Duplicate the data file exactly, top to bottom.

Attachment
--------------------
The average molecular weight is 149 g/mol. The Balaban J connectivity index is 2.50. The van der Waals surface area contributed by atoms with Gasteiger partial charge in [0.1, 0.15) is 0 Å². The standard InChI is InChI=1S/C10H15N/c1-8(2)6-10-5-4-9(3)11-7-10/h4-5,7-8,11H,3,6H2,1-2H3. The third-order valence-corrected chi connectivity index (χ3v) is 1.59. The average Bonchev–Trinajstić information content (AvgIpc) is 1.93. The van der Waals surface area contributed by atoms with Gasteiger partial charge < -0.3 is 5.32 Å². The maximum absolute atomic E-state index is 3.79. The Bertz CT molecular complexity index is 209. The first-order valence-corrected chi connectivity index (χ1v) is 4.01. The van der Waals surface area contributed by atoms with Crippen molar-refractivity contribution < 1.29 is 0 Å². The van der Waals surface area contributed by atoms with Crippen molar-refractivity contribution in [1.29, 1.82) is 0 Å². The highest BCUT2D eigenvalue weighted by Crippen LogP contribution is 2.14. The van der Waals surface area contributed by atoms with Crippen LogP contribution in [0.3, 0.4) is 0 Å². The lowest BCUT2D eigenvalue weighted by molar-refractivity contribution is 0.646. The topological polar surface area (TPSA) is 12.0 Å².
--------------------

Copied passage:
The average molecular weight is 149 g/mol. The Balaban J connectivity index is 2.50. The van der Waals surface area contributed by atoms with Gasteiger partial charge in [0.1, 0.15) is 0 Å². The standard InChI is InChI=1S/C10H15N/c1-8(2)6-10-5-4-9(3)11-7-10/h4-5,7-8,11H,3,6H2,1-2H3. The third-order valence-corrected chi connectivity index (χ3v) is 1.59. The average Bonchev–Trinajstić information content (AvgIpc) is 1.93. The van der Waals surface area contributed by atoms with Gasteiger partial charge < -0.3 is 5.32 Å². The maximum absolute atomic E-state index is 3.79. The Bertz CT molecular complexity index is 209. The first-order valence-corrected chi connectivity index (χ1v) is 4.01. The van der Waals surface area contributed by atoms with Crippen molar-refractivity contribution < 1.29 is 0 Å². The van der Waals surface area contributed by atoms with Crippen molar-refractivity contribution in [1.29, 1.82) is 0 Å². The highest BCUT2D eigenvalue weighted by Crippen LogP contribution is 2.14. The van der Waals surface area contributed by atoms with Crippen LogP contribution in [0.3, 0.4) is 0 Å². The lowest BCUT2D eigenvalue weighted by molar-refractivity contribution is 0.646. The topological polar surface area (TPSA) is 12.0 Å².